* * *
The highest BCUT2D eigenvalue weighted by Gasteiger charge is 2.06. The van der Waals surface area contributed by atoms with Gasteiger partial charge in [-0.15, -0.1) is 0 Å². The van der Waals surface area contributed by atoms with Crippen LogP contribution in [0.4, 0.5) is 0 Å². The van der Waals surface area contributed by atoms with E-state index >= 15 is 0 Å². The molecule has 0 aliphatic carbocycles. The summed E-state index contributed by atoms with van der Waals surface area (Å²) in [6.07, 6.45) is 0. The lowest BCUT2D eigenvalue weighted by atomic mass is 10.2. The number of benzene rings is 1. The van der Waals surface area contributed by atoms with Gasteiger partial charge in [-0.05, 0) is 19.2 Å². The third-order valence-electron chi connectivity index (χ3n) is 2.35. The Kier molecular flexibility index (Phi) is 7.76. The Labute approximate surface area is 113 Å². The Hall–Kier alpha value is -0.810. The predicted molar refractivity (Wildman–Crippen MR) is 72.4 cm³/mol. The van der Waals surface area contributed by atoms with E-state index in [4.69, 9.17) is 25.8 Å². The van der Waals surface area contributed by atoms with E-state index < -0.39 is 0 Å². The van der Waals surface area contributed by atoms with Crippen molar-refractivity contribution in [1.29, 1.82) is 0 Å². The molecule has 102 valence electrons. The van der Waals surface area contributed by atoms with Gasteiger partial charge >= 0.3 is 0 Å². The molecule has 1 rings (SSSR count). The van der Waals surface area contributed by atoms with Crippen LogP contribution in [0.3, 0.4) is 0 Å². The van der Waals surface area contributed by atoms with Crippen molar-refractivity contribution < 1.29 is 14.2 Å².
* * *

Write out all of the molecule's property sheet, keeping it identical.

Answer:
The highest BCUT2D eigenvalue weighted by Gasteiger charge is 2.06. The van der Waals surface area contributed by atoms with Gasteiger partial charge in [-0.15, -0.1) is 0 Å². The van der Waals surface area contributed by atoms with Crippen LogP contribution in [0.4, 0.5) is 0 Å². The van der Waals surface area contributed by atoms with E-state index >= 15 is 0 Å². The molecule has 0 aliphatic carbocycles. The summed E-state index contributed by atoms with van der Waals surface area (Å²) in [6.07, 6.45) is 0. The lowest BCUT2D eigenvalue weighted by atomic mass is 10.2. The number of benzene rings is 1. The van der Waals surface area contributed by atoms with Gasteiger partial charge in [-0.05, 0) is 19.2 Å². The third-order valence-electron chi connectivity index (χ3n) is 2.35. The Kier molecular flexibility index (Phi) is 7.76. The Labute approximate surface area is 113 Å². The Hall–Kier alpha value is -0.810. The predicted molar refractivity (Wildman–Crippen MR) is 72.4 cm³/mol. The van der Waals surface area contributed by atoms with E-state index in [4.69, 9.17) is 25.8 Å². The van der Waals surface area contributed by atoms with E-state index < -0.39 is 0 Å². The van der Waals surface area contributed by atoms with Crippen molar-refractivity contribution in [1.29, 1.82) is 0 Å². The molecule has 102 valence electrons. The van der Waals surface area contributed by atoms with Gasteiger partial charge >= 0.3 is 0 Å². The molecule has 1 rings (SSSR count). The van der Waals surface area contributed by atoms with Crippen LogP contribution in [0.3, 0.4) is 0 Å². The van der Waals surface area contributed by atoms with Crippen molar-refractivity contribution < 1.29 is 14.2 Å².